The Kingdom of God emerges as a key focus on the pages of Scripture, and can be seen as the overall message of the Bible. Despite the Kingdom’s importance in the bible, there is no greater theme in the gospel that invokes greater confusion and debate. The questions that arise are such: What is the nature of the Kingdom of God? Is the Kingdom of God here now or only in the future?
The purpose of this essay is to evaluate the Kingdom of God based on the gospel of Matthew. It will also discuss the presence of the Kingdom of God, and how it is here and now as well as in the future. This essay will break down the parables in Matthew 13 and discuss the nature of the Kingdom. Parable Analysis
Jesus' parables are seemingly simple and memorable stories; they often include imagery and convey a message. Scholars have commented that although these parables seem simple, the messages they convey are deep, and central to the teachings of Jesus. (Talbert p.162-165) The Kingdom in Matthew is the rule of God. The parables speak deceptively yet dramatically of the growth of God’s kingdom. (Turner p.345) When Jesus spoke to His Crowd, He spoke using only parables so that only those who were close to Him and the Lord would understand. In Matthew 13: 34-36 it reads, “Jesus spoke all these things to the crowd in parables; he did not say anything to them without using a parable. So was fulfilled what was spoken through the prophet: ‘I will open my mouth in parables, I will utter things hidden since the creation of the world’ (Verse form Psalms 78).” In Matthew 13: 3-9 Jesus tells us the parable of the sower and in verse 18-23 Jesus gives an explanation to his parable. This explanation is that the one who “hears the word and understands it” is gifted with eternal life. Jesus’ main point is that the parable will only make sense to those who are close to him and the Lord. (Keener 235) The Parable of the Sower follows a similar suite as with most of Jesus parables: its base is in agriculture. Jesus chooses agriculture to base his parables around because it can be easily related to the hearers’ daily life. One of the key points to Jesus’ Sower parable is that the sower must sow widely to ensure a good harvest. Jesus uses a common analogy of sowing, for He cannot know the position of the hearers’ hearts before He was to preach. Jesus implies that you must sow as widely as possible and let God bring forth the appropriate fruit. Although you have planted in a wide area, the soil may not all be good; not all ground will yield good fruit. However, because of how plentiful the soil is in some places it will yield enough crop to make up for the seed planted in the useless soil. (Keener p.237)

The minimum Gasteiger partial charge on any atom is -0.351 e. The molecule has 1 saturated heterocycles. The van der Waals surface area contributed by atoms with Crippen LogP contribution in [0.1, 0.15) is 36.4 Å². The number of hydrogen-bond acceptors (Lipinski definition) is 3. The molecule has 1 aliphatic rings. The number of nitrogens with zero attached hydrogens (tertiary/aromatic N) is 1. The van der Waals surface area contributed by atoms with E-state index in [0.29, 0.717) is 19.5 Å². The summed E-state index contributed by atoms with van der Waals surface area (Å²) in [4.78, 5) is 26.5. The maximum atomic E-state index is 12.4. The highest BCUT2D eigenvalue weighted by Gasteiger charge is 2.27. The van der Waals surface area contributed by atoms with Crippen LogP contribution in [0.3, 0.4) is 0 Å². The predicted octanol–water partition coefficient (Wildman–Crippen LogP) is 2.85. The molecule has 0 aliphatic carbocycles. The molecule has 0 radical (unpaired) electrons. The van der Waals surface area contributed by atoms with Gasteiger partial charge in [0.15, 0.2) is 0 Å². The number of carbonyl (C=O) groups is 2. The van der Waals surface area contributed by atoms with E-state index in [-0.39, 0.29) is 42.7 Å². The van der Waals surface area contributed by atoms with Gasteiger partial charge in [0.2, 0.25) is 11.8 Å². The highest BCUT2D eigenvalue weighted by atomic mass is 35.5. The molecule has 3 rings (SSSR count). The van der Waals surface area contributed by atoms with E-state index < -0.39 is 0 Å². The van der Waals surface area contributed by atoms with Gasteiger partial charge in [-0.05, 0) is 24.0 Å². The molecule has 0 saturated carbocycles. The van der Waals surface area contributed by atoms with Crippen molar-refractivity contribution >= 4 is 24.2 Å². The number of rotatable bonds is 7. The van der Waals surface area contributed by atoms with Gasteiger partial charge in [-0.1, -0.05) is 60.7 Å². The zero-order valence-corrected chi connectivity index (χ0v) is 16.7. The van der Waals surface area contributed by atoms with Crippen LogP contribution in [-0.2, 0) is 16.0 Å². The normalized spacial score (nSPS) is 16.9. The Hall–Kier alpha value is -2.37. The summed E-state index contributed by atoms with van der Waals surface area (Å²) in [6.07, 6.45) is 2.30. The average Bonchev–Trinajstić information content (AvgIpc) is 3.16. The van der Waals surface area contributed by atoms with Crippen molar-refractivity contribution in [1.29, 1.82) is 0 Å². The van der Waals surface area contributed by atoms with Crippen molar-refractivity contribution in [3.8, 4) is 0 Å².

The next parable is “The Parable of the Weeds”. This parable is again based off agriculture. In this parable one of Satan’s Son’s plants weeds in one of God’s Son’s wheat fields. The problem is that the weeds and the wheat look similar in the early stages, and their roots can become tangled between each other so it can be dangerous to pull out the weeds. So God’s Son waited until the wheat was fully grown, pulled the weed, and burned them as fuel. He was then also able to harvest the wheat. (Keener p.242) “Jesus explains that God tolerates the wicked in the present for the sake of his elect, but will publicly distinguish between the two in the day when the secrets of the kingdom are revealed… The landowner avoids uprooting the young darnel (weeds), which still looks like wheat, because he values the wheat; in the same way, God endures the wicked in the present to provide all those who will receive him time to become his followers. (Keener p.244)” “What looks like a weed one day may begin bearing fruit another day. It depends on each person's choice, and the kingdom of God gives people time to choose. But this will not go on forever (Morrison).” One day judgment will come, “when the weeds...